INDIANAPOLIS (Inside INdiana Business) — The National Institute of Allergy and Infectious Diseases has begun the fourth iteration of its Adaptive COVID-19 Treatment Trial. The trial will study the effectiveness of two drugs in the treatment of COVID-19, one of which is a drug developed by Indianapolis-based Eli Lilly and Co. (NYSE: LLY).
One group in the ACTT-4 study will receive the Lilly drug baricitinib, which was originally created to treat rheumatoid arthritis, in combination with remdesivir, which has already been approved on its own by the FDA for treatment of COVID-19 in hospitalized patients age 12 and older. Another group will receive dexamethasone in combination with remdesivir.
The study seeks to determine the effectiveness of the drugs in adults hospitalized with COVID-19 who require supplemental oxygen. Up to 1,500 patients at 100 sites in the U.S. and other countries will be enrolled in the trial over the next few months.
The NIAID says, to date, dexamethasone and baricitinib “are the only two therapies that reduce inflammation that have demonstrated efficacy for the treatment of hospitalized adults with COVID-19 in large, randomized clinical trials.” The drugs were previously studied in separate trials.
“However, the differences in study populations, mortality rates and endpoint data collected in the (previous) trials make it difficult to make firm conclusions about the value of the interventions in various patient populations,” the institute said in a news release. “ACTT-4 aims to determine whether baricitinib or dexamethasone, when administered with remdesivir, is more effective at preventing hospitalized adults on supplemental oxygen from progressing to requiring mechanical ventilation or death, among other outcomes, or if they are similar.”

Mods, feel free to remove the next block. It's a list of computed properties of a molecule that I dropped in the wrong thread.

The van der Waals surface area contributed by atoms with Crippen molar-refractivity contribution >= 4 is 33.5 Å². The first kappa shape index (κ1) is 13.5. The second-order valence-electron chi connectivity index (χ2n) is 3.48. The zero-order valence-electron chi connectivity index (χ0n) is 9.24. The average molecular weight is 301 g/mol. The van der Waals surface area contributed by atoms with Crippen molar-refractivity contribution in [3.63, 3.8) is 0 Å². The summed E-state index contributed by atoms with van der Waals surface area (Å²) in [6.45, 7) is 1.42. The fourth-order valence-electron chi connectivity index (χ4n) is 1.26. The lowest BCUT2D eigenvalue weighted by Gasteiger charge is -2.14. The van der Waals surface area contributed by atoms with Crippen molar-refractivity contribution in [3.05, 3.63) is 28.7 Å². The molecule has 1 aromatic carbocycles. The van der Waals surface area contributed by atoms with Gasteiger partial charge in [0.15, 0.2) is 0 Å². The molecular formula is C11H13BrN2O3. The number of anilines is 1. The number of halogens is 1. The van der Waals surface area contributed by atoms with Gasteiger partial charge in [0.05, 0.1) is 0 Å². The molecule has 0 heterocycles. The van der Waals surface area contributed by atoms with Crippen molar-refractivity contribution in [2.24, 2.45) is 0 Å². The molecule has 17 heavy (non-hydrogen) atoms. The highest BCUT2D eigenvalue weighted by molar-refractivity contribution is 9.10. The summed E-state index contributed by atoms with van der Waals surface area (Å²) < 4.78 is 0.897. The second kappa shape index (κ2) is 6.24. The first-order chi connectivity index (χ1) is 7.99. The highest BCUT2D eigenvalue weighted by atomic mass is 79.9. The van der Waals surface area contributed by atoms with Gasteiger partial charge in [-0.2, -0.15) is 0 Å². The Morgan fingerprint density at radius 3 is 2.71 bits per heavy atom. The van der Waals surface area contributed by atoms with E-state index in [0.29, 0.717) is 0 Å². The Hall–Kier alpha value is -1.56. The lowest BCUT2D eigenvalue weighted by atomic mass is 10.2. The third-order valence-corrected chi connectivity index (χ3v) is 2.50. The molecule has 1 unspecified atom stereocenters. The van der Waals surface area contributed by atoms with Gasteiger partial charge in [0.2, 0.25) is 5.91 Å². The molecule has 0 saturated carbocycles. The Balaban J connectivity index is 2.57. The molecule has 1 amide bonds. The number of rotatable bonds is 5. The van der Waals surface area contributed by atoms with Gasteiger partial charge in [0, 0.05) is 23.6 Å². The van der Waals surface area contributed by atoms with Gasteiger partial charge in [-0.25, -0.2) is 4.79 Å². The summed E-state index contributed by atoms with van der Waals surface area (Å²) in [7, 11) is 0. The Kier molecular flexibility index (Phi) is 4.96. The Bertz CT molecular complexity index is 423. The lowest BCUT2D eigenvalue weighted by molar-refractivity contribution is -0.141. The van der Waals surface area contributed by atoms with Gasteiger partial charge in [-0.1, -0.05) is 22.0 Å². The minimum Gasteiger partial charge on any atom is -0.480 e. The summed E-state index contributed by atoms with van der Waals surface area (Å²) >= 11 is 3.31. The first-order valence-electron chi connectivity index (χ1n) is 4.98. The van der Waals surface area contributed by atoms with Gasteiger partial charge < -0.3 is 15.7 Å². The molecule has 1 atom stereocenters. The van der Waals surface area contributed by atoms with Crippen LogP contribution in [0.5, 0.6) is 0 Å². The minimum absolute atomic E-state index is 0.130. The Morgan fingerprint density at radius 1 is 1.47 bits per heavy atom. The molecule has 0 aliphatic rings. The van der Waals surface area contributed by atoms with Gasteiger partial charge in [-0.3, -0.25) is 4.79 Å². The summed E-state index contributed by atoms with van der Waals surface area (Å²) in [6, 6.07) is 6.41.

Lilly has already received an Emergency Use Authorization from the FDA to use baricitinib to treat suspected or laboratory-confirmed COVID-19 in hospitalized patients age 2 and older who require supplemental oxygen, invasive mechanical ventilation or extracorporeal membrane oxygenation.